David Bourget (Western Ontario)
David Chalmers (ANU, NYU)
Rafael De Clercq
Jack Alan Reynolds
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History and Philosophy of Logic 33 (2):109-126 (2012)
Many scholars claimed that, according to Immanuel Kant, some judgements lack a truth-value: analytic judgements, judgements about items of which humans cannot have experience, judgements of perception, and non-assertoric judgements. However, no one has undertaken an extensive examination of the textual evidence for those claims. Based on an analysis of Kant's texts, I argue that: (1) according to Kant, only judgements of perception are not truth-apt. All other judgements are truth-apt, including analytic judgements and judgements about items of which humans cannot have experience. (2) Kant sometimes states that truth-apt judgements are actual bearers of truth or falsity only when they are taken to state what is actually the case. Kant calls these judgements assertoric. Other texts ascribe truth and falsity to judgements, regardless of whether they are assertoric. Kant's views on truth-aptness raise challenges for correspondentist and coherentist interpretations of Kant's theory of truth; they rule out the identification of Kant's crucial notion of objective validity with truth-aptness; and they imply that Kant was not a verificationist about truth or meaning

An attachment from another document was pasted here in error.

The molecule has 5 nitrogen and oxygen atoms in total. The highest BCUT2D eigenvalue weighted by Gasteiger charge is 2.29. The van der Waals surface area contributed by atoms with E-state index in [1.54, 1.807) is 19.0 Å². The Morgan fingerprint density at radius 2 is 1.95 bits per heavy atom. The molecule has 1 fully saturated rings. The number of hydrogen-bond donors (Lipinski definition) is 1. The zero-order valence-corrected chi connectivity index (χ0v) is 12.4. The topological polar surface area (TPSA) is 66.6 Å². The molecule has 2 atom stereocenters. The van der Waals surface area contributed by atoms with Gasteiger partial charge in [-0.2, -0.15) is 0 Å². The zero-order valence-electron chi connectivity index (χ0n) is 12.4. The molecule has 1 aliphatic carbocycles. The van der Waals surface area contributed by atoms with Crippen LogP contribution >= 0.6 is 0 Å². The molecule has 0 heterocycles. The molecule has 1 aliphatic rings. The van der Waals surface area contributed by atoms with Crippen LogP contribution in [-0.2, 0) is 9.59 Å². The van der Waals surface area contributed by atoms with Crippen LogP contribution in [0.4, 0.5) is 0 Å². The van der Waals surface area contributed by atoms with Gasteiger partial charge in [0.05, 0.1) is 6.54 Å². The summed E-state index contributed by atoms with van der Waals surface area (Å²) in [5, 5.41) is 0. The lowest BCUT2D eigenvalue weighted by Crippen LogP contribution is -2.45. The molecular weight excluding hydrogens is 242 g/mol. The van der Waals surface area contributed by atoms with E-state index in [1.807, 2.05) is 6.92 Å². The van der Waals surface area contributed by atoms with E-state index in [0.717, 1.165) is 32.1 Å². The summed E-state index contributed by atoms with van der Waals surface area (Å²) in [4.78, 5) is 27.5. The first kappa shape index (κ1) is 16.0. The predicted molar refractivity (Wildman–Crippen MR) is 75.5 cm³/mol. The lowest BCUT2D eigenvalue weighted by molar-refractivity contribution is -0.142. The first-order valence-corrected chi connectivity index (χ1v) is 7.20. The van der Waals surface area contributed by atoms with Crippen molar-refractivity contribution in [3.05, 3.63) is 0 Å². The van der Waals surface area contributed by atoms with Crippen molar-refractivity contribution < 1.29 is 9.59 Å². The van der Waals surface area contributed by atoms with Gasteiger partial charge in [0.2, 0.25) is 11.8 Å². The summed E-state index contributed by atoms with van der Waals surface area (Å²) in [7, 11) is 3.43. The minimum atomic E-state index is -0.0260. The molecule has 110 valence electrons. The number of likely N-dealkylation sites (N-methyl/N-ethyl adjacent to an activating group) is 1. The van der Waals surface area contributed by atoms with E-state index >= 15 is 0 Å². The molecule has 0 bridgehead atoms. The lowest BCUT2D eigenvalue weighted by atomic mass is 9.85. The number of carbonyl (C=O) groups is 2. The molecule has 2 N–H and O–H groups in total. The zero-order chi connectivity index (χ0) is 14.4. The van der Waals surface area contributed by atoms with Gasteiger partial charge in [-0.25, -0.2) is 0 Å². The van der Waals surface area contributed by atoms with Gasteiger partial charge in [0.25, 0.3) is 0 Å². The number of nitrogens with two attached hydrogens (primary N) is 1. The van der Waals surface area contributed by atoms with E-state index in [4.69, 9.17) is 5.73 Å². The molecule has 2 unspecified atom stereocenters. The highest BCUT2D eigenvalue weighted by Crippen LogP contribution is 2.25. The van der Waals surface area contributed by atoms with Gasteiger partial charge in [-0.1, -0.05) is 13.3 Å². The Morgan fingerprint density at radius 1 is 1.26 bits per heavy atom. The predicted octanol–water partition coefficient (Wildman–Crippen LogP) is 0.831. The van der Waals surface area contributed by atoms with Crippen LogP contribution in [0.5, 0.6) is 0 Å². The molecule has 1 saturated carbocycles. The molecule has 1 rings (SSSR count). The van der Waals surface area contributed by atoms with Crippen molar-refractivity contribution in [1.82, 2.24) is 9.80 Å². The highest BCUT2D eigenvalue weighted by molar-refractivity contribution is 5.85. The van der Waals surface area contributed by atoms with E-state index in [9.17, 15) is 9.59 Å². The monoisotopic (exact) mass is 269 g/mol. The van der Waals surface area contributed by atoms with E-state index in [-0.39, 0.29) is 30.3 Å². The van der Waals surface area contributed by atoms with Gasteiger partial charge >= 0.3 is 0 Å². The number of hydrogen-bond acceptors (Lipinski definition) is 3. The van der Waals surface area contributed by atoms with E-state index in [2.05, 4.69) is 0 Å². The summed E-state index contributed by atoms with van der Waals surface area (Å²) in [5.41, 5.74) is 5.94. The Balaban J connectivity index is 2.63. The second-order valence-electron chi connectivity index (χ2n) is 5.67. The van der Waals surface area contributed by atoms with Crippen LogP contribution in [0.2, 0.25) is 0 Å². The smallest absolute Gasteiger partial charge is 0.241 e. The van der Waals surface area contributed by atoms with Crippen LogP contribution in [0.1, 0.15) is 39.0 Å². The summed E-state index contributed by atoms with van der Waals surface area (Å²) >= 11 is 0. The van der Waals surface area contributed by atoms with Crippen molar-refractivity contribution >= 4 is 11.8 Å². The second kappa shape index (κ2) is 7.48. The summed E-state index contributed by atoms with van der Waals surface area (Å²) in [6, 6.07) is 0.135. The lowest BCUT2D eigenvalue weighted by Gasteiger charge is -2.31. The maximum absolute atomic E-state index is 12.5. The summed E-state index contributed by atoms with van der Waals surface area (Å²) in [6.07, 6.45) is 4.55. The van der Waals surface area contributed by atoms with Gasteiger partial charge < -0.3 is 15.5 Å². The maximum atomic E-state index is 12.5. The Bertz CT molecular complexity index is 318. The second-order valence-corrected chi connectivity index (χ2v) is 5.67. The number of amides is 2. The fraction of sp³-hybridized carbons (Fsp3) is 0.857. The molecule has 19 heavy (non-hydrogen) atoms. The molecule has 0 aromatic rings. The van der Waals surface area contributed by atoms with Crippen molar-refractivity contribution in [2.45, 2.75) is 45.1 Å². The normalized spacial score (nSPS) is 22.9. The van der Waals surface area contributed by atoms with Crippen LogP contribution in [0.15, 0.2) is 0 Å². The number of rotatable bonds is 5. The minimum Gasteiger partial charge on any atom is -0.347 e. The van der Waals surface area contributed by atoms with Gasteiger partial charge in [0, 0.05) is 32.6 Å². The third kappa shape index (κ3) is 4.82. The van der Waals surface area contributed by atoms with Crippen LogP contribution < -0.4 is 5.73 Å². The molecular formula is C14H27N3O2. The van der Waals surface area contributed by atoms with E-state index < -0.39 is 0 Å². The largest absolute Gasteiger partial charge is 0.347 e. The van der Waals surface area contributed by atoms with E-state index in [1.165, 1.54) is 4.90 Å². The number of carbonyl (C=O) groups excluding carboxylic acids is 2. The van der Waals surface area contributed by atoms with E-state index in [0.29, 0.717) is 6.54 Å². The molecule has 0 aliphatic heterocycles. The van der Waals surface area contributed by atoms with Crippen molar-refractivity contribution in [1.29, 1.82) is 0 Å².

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References found in this work BETA
Jonathan Barnes (1972). The Ontological Argument. [New York]St. Martin's Press.
David Bell (2001). The Inaugural Address: Some Kantian Thoughts on Propositional Unity. Aristotelian Society Supplementary Volume 75 (1):1–16.
Jonathan Francis Bennett (1966). Kant's Analytic. London, Cambridge U.P..
Jonathan Francis Bennett (1974). Kant's Dialectic. New York]Cambridge University Press.
Terry Boswell (1988). On the Textual Authenticity of Kant's Logic. History and Philosophy of Logic 9 (2):193-203.
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